Michael Shannon’s increasingly anxious performance, which was unjustly not nominated for Best Actor Oscar in this year, is crucial for the mounting suspense in the film. I noticed Shannon for the first time in Oliver Stone’s “World Trade Center”(2006), and he has been memorable as intense or disturbed characters in several films including “Bug”(2006), in which he and Ashley Judd plunge themselves into the pit of madness with no compromise, and “Revolutionary Road”(2008), where he shatteringly trembles his co-actors as a truth teller in the story.
In this film, you can easily imagine Shannon in the remake version of “The Dead Zone”(1983), where Christopher Walken plays an ordinary man unnerved by the disturbing visions only he can see. He deftly conveys us the seething instability inside his character’s mind with the quiet but uncomfortable intensity exuding from his face. Curtis is a nice family man we can like, but he finds himself helplessly unhinged by what’s eating him inside while barely hiding his torment from others near him. He wants to talk about his woes, but it is not easy for him to talk openly about them, because he has the responsibility to support his family as the husband and father. His daughter with hearing problem fortunately gets a good chance to have a cochlear implant surgery, and he is well aware that his mental problem may ruin this fortune.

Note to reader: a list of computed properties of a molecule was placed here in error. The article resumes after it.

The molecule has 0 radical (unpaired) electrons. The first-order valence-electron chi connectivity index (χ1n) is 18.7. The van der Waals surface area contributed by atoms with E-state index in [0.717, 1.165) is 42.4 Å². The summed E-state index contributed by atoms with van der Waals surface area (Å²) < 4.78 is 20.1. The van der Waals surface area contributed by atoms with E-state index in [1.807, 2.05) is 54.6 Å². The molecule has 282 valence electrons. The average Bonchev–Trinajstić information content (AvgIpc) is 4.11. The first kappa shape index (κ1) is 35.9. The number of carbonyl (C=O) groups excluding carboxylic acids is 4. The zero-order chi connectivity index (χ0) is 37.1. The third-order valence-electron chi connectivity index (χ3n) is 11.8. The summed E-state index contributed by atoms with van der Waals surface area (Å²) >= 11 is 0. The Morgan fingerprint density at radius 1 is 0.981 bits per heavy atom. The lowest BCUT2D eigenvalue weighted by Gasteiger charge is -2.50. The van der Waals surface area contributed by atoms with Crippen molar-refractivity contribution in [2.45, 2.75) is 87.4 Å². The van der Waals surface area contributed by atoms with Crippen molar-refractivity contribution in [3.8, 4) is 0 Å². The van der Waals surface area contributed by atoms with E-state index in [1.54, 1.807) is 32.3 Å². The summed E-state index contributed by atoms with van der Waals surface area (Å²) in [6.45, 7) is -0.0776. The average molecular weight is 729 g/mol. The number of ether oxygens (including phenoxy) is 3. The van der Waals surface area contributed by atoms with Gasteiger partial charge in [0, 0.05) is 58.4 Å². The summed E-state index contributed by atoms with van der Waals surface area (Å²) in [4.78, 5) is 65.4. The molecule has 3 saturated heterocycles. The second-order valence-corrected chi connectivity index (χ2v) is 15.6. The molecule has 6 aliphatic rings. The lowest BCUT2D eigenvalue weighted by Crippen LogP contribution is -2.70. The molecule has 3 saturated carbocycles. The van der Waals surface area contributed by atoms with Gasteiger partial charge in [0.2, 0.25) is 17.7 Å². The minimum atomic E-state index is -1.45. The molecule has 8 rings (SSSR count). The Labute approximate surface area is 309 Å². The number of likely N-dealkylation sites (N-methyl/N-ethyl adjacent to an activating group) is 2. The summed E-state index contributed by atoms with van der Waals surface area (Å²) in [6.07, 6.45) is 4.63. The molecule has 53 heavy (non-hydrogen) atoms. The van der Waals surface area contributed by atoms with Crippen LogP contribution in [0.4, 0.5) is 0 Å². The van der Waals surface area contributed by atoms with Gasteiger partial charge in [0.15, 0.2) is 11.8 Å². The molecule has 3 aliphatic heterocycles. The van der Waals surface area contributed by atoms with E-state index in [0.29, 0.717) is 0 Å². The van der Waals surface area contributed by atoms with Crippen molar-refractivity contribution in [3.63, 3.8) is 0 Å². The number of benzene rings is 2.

He attempts to take care of his problems by himself through getting rid of the sources of the fears induced by his dreams. He builds a makeshift pen for keeping his dog inside, and then, still not satisfied with that measure, he eventually gives it to his brother(their brief conversation scene suggests the bitter mutual feeling about their unhappy past). Because he is afraid of the possibility of a massive tornado, which can really occur suddenly in his region, he begins to renovate and expand the storm shelter in his backyard. He worries about toxic gas, and then he purchases gas masks and put them in the shelter.
However, this does not give him any peace of his mind. Moreover, while his dreams move toward the fears more personal than before, his behaviors deteriorate the relationships between others. As a close friend, his co-worker Dewart(Shea Whigham) willingly helps Curtis when he wants to use the equipments from their construction company without permission, even though he can be fired with Curtis for that. However, like Curtis’ wife, he begins to sense something is wrong with his friend, and Curtis’s paranoid puts another wedge on their friendship, which eventually leads him to the breaking point where Shannon delivers one hell of overwhelmingly rampant moment which made my eyes wide open even during the second viewing.